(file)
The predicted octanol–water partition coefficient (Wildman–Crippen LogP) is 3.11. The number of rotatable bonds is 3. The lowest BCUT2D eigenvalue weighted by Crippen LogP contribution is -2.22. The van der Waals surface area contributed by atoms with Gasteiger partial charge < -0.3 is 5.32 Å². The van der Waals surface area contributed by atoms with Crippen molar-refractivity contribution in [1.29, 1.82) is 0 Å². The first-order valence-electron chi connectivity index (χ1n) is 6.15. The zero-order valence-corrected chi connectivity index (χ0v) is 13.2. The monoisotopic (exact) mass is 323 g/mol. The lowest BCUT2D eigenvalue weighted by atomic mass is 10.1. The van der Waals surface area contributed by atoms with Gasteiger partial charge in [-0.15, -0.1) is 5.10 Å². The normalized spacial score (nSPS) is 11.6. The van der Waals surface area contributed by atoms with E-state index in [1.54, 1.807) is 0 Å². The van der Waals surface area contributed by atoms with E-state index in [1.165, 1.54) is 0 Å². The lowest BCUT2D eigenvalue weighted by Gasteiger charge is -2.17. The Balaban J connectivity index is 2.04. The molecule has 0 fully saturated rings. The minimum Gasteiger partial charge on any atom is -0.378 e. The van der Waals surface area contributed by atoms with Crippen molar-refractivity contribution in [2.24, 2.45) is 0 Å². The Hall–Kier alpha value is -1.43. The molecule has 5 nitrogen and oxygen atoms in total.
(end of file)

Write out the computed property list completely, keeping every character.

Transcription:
The predicted octanol–water partition coefficient (Wildman–Crippen LogP) is 3.11. The number of rotatable bonds is 3. The lowest BCUT2D eigenvalue weighted by Crippen LogP contribution is -2.22. The van der Waals surface area contributed by atoms with Gasteiger partial charge < -0.3 is 5.32 Å². The van der Waals surface area contributed by atoms with Crippen molar-refractivity contribution in [1.29, 1.82) is 0 Å². The first-order valence-electron chi connectivity index (χ1n) is 6.15. The zero-order valence-corrected chi connectivity index (χ0v) is 13.2. The monoisotopic (exact) mass is 323 g/mol. The lowest BCUT2D eigenvalue weighted by atomic mass is 10.1. The van der Waals surface area contributed by atoms with Gasteiger partial charge in [-0.15, -0.1) is 5.10 Å². The normalized spacial score (nSPS) is 11.6. The van der Waals surface area contributed by atoms with E-state index in [1.54, 1.807) is 0 Å². The van der Waals surface area contributed by atoms with E-state index in [1.165, 1.54) is 0 Å². The lowest BCUT2D eigenvalue weighted by Gasteiger charge is -2.17. The Balaban J connectivity index is 2.04. The molecule has 0 fully saturated rings. The minimum Gasteiger partial charge on any atom is -0.378 e. The van der Waals surface area contributed by atoms with Crippen molar-refractivity contribution in [2.24, 2.45) is 0 Å². The Hall–Kier alpha value is -1.43. The molecule has 5 nitrogen and oxygen atoms in total.